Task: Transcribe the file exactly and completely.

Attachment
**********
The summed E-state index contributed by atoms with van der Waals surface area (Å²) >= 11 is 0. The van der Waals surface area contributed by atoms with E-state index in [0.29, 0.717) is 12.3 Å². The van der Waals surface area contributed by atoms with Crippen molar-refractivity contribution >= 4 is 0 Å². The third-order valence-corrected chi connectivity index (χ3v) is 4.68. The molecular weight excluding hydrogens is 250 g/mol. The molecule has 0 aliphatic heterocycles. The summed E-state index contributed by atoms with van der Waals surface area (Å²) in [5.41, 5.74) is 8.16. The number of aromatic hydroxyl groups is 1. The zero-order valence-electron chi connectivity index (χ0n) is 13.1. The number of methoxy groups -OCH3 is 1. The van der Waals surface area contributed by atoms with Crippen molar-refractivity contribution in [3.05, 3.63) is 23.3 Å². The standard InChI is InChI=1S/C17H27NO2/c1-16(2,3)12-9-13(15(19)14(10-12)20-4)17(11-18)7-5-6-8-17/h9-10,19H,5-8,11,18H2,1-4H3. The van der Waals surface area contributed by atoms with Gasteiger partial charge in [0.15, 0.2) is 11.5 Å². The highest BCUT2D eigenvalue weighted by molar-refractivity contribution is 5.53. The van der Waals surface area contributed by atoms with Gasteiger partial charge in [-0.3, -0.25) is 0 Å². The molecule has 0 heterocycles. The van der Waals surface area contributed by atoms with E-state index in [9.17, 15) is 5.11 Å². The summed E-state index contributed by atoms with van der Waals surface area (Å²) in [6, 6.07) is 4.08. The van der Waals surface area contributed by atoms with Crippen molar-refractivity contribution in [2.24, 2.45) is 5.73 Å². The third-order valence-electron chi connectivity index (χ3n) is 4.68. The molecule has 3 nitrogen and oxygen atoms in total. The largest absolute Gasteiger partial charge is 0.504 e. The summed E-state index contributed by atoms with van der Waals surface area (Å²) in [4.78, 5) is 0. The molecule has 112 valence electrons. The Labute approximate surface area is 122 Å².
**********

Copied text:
The summed E-state index contributed by atoms with van der Waals surface area (Å²) >= 11 is 0. The van der Waals surface area contributed by atoms with E-state index in [0.29, 0.717) is 12.3 Å². The van der Waals surface area contributed by atoms with Crippen molar-refractivity contribution >= 4 is 0 Å². The third-order valence-corrected chi connectivity index (χ3v) is 4.68. The molecular weight excluding hydrogens is 250 g/mol. The molecule has 0 aliphatic heterocycles. The summed E-state index contributed by atoms with van der Waals surface area (Å²) in [5.41, 5.74) is 8.16. The number of aromatic hydroxyl groups is 1. The zero-order valence-electron chi connectivity index (χ0n) is 13.1. The number of methoxy groups -OCH3 is 1. The van der Waals surface area contributed by atoms with Crippen molar-refractivity contribution in [3.05, 3.63) is 23.3 Å². The standard InChI is InChI=1S/C17H27NO2/c1-16(2,3)12-9-13(15(19)14(10-12)20-4)17(11-18)7-5-6-8-17/h9-10,19H,5-8,11,18H2,1-4H3. The van der Waals surface area contributed by atoms with Gasteiger partial charge in [0.15, 0.2) is 11.5 Å². The highest BCUT2D eigenvalue weighted by molar-refractivity contribution is 5.53. The van der Waals surface area contributed by atoms with Gasteiger partial charge in [-0.3, -0.25) is 0 Å². The molecule has 0 heterocycles. The van der Waals surface area contributed by atoms with E-state index in [9.17, 15) is 5.11 Å². The summed E-state index contributed by atoms with van der Waals surface area (Å²) in [6, 6.07) is 4.08. The van der Waals surface area contributed by atoms with Crippen molar-refractivity contribution in [2.24, 2.45) is 5.73 Å². The third-order valence-electron chi connectivity index (χ3n) is 4.68. The molecule has 3 nitrogen and oxygen atoms in total. The largest absolute Gasteiger partial charge is 0.504 e. The summed E-state index contributed by atoms with van der Waals surface area (Å²) in [4.78, 5) is 0. The molecule has 112 valence electrons. The Labute approximate surface area is 122 Å².